A new office park headed to Frisco takes its design approach from something we all fell in love with during a global pandemic: being outside.
The 11-acre building site is near the northwest corner of the Dallas North Tollway and State Highway 121, and while it backs up to 100 corporations in the area, it is being marketed as a “secluded suburban setting.”
Bob Buell, a principal with Fults Commercial Real Estate who is marketing the project, says several design elements have been incorporated into the project to help offset and buck the recent occupancy trends from COVID, most notably a lot of outdoor working space. For example, they will have jogging and walking trails along a heavily wooded creek, and an overlook above a small pond would be used for outdoor areas with pedestrian bridges, seating, and game courts.
The campus will also offer lower density buildings (25 percent site density on 120,000 square feet) and a low-rise, efficient design with seven single-story buildings and two two-story buildings with limited elevators. Dallas architect Corgan did the site plan for the project.
Cadillac Fairview obtains 50 Percent interest in KDC
For more than 30 years, Dallas-based KDC has focused on developing commercial office buildings and custom corporate homes. The firm has formed a joint venture with Cadillac Fairview and Compatriot Capital, closing on an $800 million fund. This marks new ground for KDC with an increased focus on mixed-use investment and development.
Provident Realty seals the deal for Plano distribution center development
Provident Realty has achieved one of the highest prices per square mile for an industrial asset in Dallas County, with the closing of Plano Commerce Park for $32.4 million. The commerce park, located at 2900 and 2920 E. Plano Parkway in Plano, is the first of its kind to use an online service to identify good deals for both parties. The service used is called Mogul, a real estate investment recommendation newsletter from “Millionacres”.
CBRE releases annual Scoring Tech Talent Report
CBRE distributed its annual Scoring Tech Talent Report this week, and the key stats are in:
- DFW ranks 13th among North American tech hubs.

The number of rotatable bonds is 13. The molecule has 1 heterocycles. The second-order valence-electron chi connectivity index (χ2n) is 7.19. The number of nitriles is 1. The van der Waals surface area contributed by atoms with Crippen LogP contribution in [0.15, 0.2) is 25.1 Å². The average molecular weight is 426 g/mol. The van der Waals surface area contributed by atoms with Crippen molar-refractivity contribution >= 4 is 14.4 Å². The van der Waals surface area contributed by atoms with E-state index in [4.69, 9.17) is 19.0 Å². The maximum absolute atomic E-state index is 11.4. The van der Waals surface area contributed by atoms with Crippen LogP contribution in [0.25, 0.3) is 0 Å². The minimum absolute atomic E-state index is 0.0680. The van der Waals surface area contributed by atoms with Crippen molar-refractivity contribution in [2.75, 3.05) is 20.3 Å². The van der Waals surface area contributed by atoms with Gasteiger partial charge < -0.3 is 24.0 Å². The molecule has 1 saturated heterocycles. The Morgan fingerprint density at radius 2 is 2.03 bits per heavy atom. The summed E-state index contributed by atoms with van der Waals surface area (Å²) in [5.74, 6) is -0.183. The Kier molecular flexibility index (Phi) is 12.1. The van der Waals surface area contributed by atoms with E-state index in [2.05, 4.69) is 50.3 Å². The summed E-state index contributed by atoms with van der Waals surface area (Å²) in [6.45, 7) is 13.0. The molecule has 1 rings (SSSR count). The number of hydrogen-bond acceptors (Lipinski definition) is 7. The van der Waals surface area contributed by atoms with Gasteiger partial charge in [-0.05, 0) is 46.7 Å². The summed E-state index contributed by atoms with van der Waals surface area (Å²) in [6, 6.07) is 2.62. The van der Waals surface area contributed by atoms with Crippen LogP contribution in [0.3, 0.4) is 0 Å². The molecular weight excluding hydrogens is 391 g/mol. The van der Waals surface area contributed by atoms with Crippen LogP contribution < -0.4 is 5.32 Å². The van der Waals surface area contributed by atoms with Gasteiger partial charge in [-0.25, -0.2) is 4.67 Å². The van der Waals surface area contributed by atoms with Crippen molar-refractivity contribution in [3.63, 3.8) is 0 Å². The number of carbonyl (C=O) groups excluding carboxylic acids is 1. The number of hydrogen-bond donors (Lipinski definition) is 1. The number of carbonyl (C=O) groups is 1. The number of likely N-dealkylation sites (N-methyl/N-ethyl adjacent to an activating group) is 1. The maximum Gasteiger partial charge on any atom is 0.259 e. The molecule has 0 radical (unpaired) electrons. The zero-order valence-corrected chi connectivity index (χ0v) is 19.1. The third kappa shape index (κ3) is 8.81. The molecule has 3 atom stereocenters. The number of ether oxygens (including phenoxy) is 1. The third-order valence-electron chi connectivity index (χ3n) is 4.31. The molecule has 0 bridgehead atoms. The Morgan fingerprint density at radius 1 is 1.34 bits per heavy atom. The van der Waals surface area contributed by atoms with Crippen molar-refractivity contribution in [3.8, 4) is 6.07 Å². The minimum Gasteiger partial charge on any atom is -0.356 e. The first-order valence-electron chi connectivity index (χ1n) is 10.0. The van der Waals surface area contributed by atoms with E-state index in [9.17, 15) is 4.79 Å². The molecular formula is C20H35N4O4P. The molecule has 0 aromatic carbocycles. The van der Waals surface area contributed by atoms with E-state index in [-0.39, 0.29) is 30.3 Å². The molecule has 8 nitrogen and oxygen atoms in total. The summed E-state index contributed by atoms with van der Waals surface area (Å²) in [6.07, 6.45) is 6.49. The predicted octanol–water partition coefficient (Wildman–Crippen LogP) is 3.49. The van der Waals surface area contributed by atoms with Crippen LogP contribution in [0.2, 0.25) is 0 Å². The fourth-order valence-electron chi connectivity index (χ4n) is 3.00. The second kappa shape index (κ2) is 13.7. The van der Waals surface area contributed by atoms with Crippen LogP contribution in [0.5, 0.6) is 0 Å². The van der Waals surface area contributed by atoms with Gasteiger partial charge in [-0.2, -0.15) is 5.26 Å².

- The region also is the sixth largest tech talent market in North America, beating Chicago, Boston, and Seattle.
- In 2019, DFW produced the ninth most tech graduates, adding about 6,672, a 71.5 percent over five years.
- DFW has the 12th lowest rent-to-wage ratio for apartments out of the top 50 tech talent markets, and the average annual apartment rent amounts to 14.2 percent of the average tech talent wage.
- Dallas’ strong business environment and affordable pricing have drawn in corporate relocations and talent.
Dallas-based Velocis enters industrial real estate market
The demand for industrial real estate, especially in Texas metro areas like Dallas-Fort Worth, is at an all-time high right now. Private equity real estate manager Velocis has joined the industrial real estate market, with two development closures this week. The sites will be developed into 850,000 square feet of Class A industrial space for South Dallas and GSW submarkets. Velocis partnered with Tokyo-based Sumitomo Corporation of Americas on the investments to make it happen, and in the future, Velocis plans on pursuing more investments with Sumitomo.
Q2 Office REPORTS
CBRE and Transwestern have both released their second-quarter office reports, showing that Dallas continues to take the lead with returning to offices at 50.1 percent capacity, an increase from Q1’s 39.7 percent, according to Transwestern’s report. Some other highlights are as follows:
- DFW’s unemployment rate was 5.3 percent in May 2021, 50 bps lower than last quarter, according to CBRE’s report.
- According to Transwestern’s report, leasing activity has seen approximately a 50 percent increase from the previous quarter, reaching 3.1 MSF as tenants are coming back into the market.
- DFW has gained 260,200 non-farm jobs since last May and has recovered roughly 81 percent of jobs lost from March to May 2020, according to CBRE’s report.
- Notable trades this quarter include 1-million-square-foot Burnett Plaza’s passing to Opal Holdings and 873,000-square-foot Campbell Center’s acquisition by Fenway Capital Advisors and Waterfall Asset Management.
- DFW had a 70 percent increase in net absorption from Q1 with (358,044) square feet of negative absorption, according to CBRE’s report.